In the search for bioactive compounds, 11 fungal strains were isolated from Indonesian marine habitats. Ethyl acetate extracts of their culture broth were tested for cytotoxic activity against a urinary bladder carcinoma cell line and for antifungal and antibacterial activities against fish and human pathogenic bacteria as well as against plant and human pathogenic fungi. The crude extract of a sterile algicolous fungus (KT31), isolated from the red seaweed Kappaphycus alvarezii (Doty) Doty ex P.C. Silva exhibited potent cytotoxic activity with an IC50 value of 1.5 µg/mL. Another fungal strain (KT29) displayed fungicidal properties against the plant pathogenic fungus Cladosporium cucumerinum Ell. et Arth. at 50 µg/spot. 2-Carboxy-8-methoxy-naphthalene-1-ol (1) could be isolated as a new natural product. 

Pando, O.; Stark, S.; Denkert, A.; Porzel, A.; Preusentanz, R.; Wessjohann, L. A. The Multiple Multicomponent Approach to Natural Product Mimics: Tubugis, N-Substituted Anticancer Peptides with Picomolar Activity J Am Chem Soc 133, 7692-7695, (2011) DOI: 10.1021/ja2022027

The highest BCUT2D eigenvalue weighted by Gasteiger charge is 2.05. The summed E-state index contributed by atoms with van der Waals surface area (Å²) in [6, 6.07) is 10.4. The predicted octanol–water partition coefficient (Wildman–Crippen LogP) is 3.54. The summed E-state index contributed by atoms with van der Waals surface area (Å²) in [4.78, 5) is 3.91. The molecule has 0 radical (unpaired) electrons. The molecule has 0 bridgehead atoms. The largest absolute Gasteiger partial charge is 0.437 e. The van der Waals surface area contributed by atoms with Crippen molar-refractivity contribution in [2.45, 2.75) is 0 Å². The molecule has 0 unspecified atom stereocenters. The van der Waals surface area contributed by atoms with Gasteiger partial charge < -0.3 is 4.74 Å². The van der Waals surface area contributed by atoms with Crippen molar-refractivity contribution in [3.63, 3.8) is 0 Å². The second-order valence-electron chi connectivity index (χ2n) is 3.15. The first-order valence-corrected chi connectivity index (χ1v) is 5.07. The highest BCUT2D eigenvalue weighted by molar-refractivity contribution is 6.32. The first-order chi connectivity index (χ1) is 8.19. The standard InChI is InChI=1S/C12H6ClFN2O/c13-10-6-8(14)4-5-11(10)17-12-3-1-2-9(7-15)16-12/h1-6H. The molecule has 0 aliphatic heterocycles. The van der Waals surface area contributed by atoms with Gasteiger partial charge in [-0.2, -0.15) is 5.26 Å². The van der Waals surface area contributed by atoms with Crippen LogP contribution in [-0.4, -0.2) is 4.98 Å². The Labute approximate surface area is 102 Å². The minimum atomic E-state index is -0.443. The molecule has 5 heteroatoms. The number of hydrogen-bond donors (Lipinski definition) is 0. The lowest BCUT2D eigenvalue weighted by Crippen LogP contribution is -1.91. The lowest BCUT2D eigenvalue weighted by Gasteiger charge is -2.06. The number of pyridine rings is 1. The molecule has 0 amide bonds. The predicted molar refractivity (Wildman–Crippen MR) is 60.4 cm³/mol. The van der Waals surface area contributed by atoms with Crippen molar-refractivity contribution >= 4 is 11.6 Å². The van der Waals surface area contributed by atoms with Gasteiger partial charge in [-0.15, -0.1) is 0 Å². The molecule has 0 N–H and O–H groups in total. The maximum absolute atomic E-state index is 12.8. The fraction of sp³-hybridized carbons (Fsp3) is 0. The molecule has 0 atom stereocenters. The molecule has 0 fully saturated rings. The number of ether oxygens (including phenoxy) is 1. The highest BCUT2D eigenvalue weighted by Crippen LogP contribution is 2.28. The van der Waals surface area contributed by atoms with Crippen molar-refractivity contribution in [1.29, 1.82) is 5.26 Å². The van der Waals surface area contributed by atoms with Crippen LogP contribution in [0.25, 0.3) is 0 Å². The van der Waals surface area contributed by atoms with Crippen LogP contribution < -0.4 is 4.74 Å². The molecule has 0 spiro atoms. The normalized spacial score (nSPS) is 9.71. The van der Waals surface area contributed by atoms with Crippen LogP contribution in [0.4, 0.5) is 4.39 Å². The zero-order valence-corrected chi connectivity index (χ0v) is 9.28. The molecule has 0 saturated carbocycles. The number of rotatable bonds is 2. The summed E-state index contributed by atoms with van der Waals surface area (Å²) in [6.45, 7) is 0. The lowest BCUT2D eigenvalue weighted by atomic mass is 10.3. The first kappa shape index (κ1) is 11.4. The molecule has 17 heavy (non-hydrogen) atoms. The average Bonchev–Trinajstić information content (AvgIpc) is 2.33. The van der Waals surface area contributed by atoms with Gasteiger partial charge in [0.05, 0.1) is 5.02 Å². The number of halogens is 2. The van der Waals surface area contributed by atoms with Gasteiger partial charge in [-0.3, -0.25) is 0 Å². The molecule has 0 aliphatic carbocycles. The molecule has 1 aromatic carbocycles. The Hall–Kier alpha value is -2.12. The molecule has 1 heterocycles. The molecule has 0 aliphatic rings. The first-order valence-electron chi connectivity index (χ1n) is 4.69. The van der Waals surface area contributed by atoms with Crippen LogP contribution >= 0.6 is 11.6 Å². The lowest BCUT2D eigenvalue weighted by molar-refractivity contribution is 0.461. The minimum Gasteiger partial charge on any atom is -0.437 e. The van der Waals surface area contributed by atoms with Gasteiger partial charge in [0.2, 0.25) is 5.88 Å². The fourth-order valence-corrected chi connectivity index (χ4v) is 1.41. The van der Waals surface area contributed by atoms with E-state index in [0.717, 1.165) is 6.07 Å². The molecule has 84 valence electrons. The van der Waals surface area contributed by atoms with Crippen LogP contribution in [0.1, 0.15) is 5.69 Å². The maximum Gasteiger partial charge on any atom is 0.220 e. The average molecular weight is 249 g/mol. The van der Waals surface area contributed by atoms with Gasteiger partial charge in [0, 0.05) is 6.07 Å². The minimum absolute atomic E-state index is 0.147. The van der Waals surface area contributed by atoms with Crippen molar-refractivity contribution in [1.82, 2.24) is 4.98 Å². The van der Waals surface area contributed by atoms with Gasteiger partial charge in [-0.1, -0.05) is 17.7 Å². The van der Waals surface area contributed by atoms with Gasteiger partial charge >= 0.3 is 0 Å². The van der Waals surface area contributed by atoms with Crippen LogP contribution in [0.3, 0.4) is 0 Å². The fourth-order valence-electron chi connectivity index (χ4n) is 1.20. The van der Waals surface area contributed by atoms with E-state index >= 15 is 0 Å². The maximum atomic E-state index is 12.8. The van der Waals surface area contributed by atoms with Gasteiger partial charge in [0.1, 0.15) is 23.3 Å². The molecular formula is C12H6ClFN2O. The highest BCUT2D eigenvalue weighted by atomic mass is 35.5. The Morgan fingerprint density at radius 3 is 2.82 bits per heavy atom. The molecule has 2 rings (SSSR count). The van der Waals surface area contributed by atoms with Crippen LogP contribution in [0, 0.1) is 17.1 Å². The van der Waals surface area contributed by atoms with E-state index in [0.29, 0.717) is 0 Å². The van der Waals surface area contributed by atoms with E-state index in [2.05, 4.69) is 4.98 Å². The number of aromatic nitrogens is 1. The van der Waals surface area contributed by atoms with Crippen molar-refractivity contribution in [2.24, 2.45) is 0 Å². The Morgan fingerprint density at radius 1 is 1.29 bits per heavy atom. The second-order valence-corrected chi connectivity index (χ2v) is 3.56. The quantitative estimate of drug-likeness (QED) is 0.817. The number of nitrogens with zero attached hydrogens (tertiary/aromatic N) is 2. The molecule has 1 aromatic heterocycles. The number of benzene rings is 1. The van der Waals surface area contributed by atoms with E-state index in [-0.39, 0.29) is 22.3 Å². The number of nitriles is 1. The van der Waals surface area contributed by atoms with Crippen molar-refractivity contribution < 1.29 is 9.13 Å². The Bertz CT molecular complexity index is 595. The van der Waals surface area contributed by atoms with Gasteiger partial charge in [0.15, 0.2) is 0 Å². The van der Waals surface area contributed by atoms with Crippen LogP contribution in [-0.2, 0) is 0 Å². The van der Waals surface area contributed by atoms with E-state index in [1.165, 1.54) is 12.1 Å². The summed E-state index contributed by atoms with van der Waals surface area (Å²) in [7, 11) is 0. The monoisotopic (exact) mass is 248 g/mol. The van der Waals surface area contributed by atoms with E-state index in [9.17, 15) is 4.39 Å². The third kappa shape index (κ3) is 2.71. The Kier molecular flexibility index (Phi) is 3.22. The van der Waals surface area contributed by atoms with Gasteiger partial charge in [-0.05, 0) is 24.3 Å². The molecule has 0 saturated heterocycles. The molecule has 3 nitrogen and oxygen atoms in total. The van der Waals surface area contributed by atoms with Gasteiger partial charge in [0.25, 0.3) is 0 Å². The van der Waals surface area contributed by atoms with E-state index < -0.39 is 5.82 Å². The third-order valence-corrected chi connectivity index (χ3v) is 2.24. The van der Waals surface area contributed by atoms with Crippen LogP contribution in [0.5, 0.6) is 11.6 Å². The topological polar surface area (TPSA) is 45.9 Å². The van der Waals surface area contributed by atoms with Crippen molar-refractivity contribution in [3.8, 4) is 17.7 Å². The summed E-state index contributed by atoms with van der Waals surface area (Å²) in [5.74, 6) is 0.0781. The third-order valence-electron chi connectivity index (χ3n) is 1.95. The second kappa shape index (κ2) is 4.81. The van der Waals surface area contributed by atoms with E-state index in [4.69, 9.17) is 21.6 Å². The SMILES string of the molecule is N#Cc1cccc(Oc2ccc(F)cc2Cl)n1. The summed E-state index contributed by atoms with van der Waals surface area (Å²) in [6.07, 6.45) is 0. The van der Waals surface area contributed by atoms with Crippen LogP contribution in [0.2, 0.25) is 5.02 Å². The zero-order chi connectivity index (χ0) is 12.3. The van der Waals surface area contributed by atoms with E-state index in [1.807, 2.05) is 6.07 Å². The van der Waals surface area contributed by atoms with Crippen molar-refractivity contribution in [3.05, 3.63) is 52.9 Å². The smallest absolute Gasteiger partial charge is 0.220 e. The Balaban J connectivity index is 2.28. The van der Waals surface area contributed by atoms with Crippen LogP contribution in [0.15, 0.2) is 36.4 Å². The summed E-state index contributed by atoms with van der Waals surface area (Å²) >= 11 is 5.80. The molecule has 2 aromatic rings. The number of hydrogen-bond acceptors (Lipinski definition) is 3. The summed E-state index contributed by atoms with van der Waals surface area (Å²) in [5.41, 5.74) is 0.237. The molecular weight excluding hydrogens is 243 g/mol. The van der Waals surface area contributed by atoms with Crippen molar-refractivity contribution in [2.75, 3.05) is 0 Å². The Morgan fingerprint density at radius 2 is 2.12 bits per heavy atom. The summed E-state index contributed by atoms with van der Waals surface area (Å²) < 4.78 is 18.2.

The synthesis of a new generation of highly cytotoxic tubulysin analogues (i.e., tubugis) is described. In the key step, the rare, unstable, and synthetically difficult to introduce tertiary amide–N,O-acetal moiety required for high potency in natural tubulysins is replaced by a dipeptoid element formed in an Ugi four-component reaction. Two of the four components required are themselves produced by other multicomponent reactions (MCRs). Thus, the tubugis represent the first examples of the synthesis of natural-product-inspired compounds using three intertwined isonitrile MCRs.

Haack, M.; Löwinger, M.; Lippmann, D.; Kipp, A.; Pagnotta, E.; Iori, R.; Monien, B. H.; Glatt, H.; Brauer, M. N.; Wessjohann, L. A.; Brigelius-Flohé, R. Breakdown products of neoglucobrassicin inhibit activation of Nrf2 target genes mediated by myrosinase-derived glucoraphanin hydrolysis products Biol Chem 391, 1281-1293, (2010) DOI: 10.1515/bc.2010.134